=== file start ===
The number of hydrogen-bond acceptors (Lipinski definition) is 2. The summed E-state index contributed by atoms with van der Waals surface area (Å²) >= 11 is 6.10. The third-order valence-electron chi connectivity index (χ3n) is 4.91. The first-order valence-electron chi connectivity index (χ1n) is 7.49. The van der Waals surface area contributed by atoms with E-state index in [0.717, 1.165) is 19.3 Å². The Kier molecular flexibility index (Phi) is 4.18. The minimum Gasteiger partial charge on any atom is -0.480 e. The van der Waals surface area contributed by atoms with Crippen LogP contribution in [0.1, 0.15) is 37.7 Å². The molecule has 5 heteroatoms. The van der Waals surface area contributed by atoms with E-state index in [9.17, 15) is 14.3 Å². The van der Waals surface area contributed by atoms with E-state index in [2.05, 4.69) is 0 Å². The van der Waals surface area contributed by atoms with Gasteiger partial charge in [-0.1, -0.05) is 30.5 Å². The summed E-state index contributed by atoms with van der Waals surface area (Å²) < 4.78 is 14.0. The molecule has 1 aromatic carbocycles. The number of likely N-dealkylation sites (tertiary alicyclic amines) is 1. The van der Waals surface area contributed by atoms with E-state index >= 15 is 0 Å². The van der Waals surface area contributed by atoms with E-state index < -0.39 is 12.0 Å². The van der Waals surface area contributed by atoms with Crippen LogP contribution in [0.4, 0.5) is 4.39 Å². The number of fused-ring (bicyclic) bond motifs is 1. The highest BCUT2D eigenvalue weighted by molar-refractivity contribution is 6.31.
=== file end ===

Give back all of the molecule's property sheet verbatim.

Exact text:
The number of hydrogen-bond acceptors (Lipinski definition) is 2. The summed E-state index contributed by atoms with van der Waals surface area (Å²) >= 11 is 6.10. The third-order valence-electron chi connectivity index (χ3n) is 4.91. The first-order valence-electron chi connectivity index (χ1n) is 7.49. The van der Waals surface area contributed by atoms with E-state index in [0.717, 1.165) is 19.3 Å². The Kier molecular flexibility index (Phi) is 4.18. The minimum Gasteiger partial charge on any atom is -0.480 e. The van der Waals surface area contributed by atoms with Crippen LogP contribution in [0.1, 0.15) is 37.7 Å². The molecule has 5 heteroatoms. The van der Waals surface area contributed by atoms with E-state index in [9.17, 15) is 14.3 Å². The van der Waals surface area contributed by atoms with E-state index in [2.05, 4.69) is 0 Å². The van der Waals surface area contributed by atoms with Gasteiger partial charge in [-0.1, -0.05) is 30.5 Å². The summed E-state index contributed by atoms with van der Waals surface area (Å²) < 4.78 is 14.0. The molecule has 1 aromatic carbocycles. The number of likely N-dealkylation sites (tertiary alicyclic amines) is 1. The van der Waals surface area contributed by atoms with E-state index >= 15 is 0 Å². The van der Waals surface area contributed by atoms with E-state index < -0.39 is 12.0 Å². The van der Waals surface area contributed by atoms with Crippen LogP contribution in [0.4, 0.5) is 4.39 Å². The number of fused-ring (bicyclic) bond motifs is 1. The highest BCUT2D eigenvalue weighted by molar-refractivity contribution is 6.31.